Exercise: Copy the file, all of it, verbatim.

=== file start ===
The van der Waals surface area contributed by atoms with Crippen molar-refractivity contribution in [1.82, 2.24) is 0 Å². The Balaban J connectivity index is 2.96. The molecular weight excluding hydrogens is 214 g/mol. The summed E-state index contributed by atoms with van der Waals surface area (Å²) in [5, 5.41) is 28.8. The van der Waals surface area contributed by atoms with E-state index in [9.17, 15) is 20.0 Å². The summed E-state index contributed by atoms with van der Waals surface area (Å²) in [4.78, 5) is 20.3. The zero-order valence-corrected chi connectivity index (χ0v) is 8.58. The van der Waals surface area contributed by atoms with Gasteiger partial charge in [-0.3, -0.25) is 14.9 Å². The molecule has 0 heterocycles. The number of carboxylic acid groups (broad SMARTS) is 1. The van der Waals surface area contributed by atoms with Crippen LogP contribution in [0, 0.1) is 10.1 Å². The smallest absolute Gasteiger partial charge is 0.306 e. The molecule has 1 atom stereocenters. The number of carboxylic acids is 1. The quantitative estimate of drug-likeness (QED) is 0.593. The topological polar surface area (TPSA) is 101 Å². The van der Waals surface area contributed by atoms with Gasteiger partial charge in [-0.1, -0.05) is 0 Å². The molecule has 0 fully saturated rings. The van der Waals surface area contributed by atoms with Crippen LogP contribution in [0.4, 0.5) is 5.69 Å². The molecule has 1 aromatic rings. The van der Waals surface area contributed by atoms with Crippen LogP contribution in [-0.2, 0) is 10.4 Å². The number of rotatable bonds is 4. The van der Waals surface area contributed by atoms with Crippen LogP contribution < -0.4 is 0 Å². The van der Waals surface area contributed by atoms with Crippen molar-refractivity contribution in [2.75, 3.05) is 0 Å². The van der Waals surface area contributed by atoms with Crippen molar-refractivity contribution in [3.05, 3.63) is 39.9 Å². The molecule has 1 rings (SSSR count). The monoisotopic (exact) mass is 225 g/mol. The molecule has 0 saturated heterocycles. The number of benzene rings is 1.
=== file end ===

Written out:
The van der Waals surface area contributed by atoms with Crippen molar-refractivity contribution in [1.82, 2.24) is 0 Å². The Balaban J connectivity index is 2.96. The molecular weight excluding hydrogens is 214 g/mol. The summed E-state index contributed by atoms with van der Waals surface area (Å²) in [5, 5.41) is 28.8. The van der Waals surface area contributed by atoms with E-state index in [9.17, 15) is 20.0 Å². The summed E-state index contributed by atoms with van der Waals surface area (Å²) in [4.78, 5) is 20.3. The zero-order valence-corrected chi connectivity index (χ0v) is 8.58. The van der Waals surface area contributed by atoms with Gasteiger partial charge in [-0.3, -0.25) is 14.9 Å². The molecule has 0 heterocycles. The number of carboxylic acid groups (broad SMARTS) is 1. The van der Waals surface area contributed by atoms with Crippen LogP contribution in [0, 0.1) is 10.1 Å². The smallest absolute Gasteiger partial charge is 0.306 e. The molecule has 1 atom stereocenters. The number of carboxylic acids is 1. The quantitative estimate of drug-likeness (QED) is 0.593. The topological polar surface area (TPSA) is 101 Å². The van der Waals surface area contributed by atoms with Gasteiger partial charge in [-0.1, -0.05) is 0 Å². The molecule has 0 fully saturated rings. The van der Waals surface area contributed by atoms with Crippen LogP contribution in [0.4, 0.5) is 5.69 Å². The molecule has 1 aromatic rings. The van der Waals surface area contributed by atoms with Crippen LogP contribution in [-0.2, 0) is 10.4 Å². The number of rotatable bonds is 4. The van der Waals surface area contributed by atoms with Crippen LogP contribution < -0.4 is 0 Å². The van der Waals surface area contributed by atoms with Crippen molar-refractivity contribution in [2.75, 3.05) is 0 Å². The van der Waals surface area contributed by atoms with Crippen molar-refractivity contribution in [3.05, 3.63) is 39.9 Å². The molecule has 1 rings (SSSR count). The monoisotopic (exact) mass is 225 g/mol. The molecule has 0 saturated heterocycles. The number of benzene rings is 1.